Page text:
Veterans, the GI Bill is the biggest and most important investment in your education the U.S. government has ever made. Don't let it go to waste.
From the moment you leave the service, you have 10 years to use all your veterans benefits under the Montgomery GI Bill and 15 years to use your benefits accorded under the Post-9/11 GI Bill.
When those years are up, so too is your eligibility to attend any college or university under the program. No matter how good the reason, the government will under no circumstances extend those benefits for you if you fail to take advantage of them within that 10- to 15-year window.
In entering your life after service, you'll have a number of tough choices to make – namely, do you attend school full-time, get a full-time job, or try to balance an education and employment?
Whatever path you choose, do not let your GI Bill benefits gather dust. Here's why using them is so important, according to the Transitioning Veteran blog:
Having a college degree, certification, vocational training or some kind of apprenticeship on your resume will grant you access to a wide range of new opportunities in the civilian world. Because many employers look for job candidates with a college degree these days, obtaining one and coupling it with your military experience and related skills puts you way ahead of the pack.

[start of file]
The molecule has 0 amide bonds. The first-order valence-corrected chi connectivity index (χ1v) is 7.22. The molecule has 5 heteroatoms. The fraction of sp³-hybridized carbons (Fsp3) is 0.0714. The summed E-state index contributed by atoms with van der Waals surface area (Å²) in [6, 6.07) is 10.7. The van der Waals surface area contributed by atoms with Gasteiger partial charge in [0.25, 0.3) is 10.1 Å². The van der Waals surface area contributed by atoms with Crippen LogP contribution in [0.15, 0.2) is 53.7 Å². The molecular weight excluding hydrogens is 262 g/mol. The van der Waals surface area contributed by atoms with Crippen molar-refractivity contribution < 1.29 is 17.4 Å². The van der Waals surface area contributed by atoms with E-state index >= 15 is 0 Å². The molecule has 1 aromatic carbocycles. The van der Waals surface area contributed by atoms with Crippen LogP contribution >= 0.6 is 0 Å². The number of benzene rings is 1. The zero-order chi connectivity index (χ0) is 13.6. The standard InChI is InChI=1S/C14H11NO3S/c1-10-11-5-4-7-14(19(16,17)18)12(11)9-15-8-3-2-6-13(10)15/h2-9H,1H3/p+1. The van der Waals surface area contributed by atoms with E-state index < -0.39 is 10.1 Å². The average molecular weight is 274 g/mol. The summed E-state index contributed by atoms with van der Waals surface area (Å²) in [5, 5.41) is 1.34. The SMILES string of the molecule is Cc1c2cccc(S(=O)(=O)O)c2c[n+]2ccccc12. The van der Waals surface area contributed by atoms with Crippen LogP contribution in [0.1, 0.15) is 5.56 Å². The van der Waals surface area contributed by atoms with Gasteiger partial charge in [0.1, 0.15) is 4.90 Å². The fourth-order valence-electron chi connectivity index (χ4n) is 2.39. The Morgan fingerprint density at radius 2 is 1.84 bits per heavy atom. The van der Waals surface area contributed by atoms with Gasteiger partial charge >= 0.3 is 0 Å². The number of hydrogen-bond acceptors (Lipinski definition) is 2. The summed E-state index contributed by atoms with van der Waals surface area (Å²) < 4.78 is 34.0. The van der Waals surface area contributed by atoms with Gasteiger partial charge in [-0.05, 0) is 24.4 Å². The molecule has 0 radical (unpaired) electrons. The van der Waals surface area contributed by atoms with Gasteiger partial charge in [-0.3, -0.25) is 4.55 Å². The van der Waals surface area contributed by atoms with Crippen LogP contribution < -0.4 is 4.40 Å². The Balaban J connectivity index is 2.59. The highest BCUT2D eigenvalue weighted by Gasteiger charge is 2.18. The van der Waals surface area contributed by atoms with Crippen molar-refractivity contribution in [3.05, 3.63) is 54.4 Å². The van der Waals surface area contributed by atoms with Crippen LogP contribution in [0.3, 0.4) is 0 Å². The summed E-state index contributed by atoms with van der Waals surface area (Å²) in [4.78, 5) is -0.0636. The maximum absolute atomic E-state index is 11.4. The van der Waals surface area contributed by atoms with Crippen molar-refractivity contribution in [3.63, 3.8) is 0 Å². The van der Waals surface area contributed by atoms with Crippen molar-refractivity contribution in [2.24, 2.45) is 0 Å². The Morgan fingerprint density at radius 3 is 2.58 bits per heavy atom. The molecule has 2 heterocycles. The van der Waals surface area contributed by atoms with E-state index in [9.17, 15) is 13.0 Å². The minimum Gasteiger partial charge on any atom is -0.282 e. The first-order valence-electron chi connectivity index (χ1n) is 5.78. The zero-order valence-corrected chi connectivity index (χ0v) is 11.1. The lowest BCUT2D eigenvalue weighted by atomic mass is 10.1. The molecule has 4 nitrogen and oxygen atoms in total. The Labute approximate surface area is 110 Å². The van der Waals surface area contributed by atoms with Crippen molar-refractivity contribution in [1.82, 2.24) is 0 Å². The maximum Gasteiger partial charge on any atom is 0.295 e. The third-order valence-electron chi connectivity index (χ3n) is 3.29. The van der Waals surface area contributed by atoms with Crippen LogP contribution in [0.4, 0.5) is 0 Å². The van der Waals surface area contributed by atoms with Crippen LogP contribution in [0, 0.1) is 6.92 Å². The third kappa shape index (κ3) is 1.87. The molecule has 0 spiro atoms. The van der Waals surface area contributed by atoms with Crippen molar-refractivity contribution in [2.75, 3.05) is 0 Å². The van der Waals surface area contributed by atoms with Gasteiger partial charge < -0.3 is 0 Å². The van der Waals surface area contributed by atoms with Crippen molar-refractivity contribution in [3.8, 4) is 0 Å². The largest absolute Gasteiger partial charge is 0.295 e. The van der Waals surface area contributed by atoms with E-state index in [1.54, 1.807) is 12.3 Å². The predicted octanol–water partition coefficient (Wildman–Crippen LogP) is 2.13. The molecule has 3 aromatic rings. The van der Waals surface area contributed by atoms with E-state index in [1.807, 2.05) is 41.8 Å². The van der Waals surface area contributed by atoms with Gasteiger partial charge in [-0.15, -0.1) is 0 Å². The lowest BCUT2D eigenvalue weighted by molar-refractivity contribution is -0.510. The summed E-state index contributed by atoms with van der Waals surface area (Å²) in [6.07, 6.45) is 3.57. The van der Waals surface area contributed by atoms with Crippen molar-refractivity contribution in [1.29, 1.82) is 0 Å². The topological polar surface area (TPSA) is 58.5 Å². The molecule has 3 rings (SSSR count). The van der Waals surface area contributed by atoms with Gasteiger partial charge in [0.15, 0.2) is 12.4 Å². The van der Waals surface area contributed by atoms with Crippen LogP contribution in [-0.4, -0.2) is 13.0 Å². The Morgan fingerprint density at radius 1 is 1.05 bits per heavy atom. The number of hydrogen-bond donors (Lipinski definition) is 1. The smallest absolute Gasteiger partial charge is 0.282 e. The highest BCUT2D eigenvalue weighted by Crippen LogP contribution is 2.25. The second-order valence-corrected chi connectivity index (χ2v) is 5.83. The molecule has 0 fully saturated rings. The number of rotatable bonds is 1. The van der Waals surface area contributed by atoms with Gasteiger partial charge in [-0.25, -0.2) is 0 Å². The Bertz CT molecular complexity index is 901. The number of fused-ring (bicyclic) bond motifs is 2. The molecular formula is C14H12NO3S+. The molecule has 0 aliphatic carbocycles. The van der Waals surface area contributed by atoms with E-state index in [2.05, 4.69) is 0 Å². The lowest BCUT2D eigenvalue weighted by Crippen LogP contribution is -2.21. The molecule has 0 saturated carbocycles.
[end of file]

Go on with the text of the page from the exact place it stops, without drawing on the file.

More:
A safety net
Veterans know better than most how quickly a situation can change down range.To a certain extent, the same applies to the civilian workforce. Should you be laid off or your employment situation change – with a move, for example – having a degree or certification will help you get back into your field more quickly or else acquire a similar position elsewhere.
When it comes to money, your education can make a big difference in how much you're taking home at the end of the day. A Pew Research study from 2014 found that the earnings difference between those with a degree and those without one was about $17,500 annually. That's the kind of salary boost you don't want to leave on the table.
The GI Bill is one of the easiest ways a veteran can transition from military service to having a degree and a comfortable salary in four or five years. Don't let it go to waste by giving your money to a predatory school – not all for-profit schools are bad, but be careful – or at one that just isn't the right fit for you.
Most of all, though, just don't let the opportunity to succeed pass you by. You've worked too hard and sacrificed too much to let that happen.